“In that land the great experiment was to be made, by civilized man, of the attempt to construct society upon a new basis; and it was there, for the first time, that theories hitherto unknown, or deemed impracticable, were to exhibit a spectacle for which the world had not been prepared by the history of the past.”
Alexis de Tocqueville, Democracy in America
…constructing a society upon a new basis. American government was an experiment as its interests were defined by affinities, organizations, and preferences. Importance was ascribed by merit: a new concept.
“His shit was as weak as ours, no question. But Ray Cole stood with us. All of us. In Baltimore. Working. Sharing a dark corner of the American experiment. He was called. He served. He. Is. Counted.”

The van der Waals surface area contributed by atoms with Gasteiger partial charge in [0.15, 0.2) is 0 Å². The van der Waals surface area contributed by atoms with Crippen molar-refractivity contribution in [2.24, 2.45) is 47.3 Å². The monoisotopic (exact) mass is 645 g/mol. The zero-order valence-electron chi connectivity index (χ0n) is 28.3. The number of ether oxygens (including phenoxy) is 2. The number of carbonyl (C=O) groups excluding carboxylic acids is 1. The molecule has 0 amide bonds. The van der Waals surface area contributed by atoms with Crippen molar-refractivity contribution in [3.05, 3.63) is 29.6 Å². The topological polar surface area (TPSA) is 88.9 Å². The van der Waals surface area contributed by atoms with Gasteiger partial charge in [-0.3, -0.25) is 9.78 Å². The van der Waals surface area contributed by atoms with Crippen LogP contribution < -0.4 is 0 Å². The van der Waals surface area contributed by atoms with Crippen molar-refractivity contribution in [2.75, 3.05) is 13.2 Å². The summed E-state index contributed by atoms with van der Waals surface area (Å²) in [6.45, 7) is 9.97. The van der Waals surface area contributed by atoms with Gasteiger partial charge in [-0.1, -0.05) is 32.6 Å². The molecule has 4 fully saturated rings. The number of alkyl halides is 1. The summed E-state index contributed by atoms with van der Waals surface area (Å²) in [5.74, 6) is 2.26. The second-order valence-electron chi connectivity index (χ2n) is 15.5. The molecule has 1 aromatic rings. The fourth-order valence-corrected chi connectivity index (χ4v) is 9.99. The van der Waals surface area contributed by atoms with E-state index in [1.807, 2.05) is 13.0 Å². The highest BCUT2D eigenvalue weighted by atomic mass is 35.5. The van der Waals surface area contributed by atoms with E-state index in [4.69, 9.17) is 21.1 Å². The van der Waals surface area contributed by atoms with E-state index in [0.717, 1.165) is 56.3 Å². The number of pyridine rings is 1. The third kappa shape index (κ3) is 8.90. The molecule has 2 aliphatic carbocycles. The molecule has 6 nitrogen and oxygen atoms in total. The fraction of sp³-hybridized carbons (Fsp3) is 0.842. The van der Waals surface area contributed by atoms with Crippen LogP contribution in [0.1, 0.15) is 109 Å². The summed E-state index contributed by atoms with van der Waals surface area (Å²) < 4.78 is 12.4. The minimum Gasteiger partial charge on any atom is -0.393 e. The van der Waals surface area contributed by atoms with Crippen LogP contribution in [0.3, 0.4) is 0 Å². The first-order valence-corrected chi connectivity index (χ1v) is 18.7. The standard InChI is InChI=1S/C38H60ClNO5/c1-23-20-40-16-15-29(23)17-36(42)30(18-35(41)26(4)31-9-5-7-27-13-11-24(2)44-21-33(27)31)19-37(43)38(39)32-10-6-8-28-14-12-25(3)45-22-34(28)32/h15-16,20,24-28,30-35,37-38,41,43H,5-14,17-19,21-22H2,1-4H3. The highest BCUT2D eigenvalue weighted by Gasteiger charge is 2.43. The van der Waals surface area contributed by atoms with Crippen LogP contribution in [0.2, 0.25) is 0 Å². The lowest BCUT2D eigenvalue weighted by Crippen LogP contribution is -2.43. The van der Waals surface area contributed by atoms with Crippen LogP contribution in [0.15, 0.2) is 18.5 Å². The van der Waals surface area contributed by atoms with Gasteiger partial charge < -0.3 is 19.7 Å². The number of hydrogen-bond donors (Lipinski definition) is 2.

Jay Landsman eulogizes Ray Cole, The Wire, “Dead Soldiers”
In the Wire, David Simon and Ed Burns showcase a result of Tocqueville’s inquiries. Baltimore’s institutions, citizens, successes and failures, what even constitutes a success or a failure, are products of this great experiment. The structures and practices that make these worlds, our realities, are immense, interwoven, and full of context.
An American in Seoul
doesn’t have the same ring as it does Paris. But the concept might not be too far off. Through my experiences, I am an American. It is foundational to the way I view and therefore experience the rest of the world. It is with this understanding that I begin my journey.
Whether or not it is a play on a bar-eulogy delivered in a cinematic representation of an American city or an acquiescence that the situation I find myself in might not be so unique, this American Experiment is mine.
Will I be counted? Meh. That’s less important than living.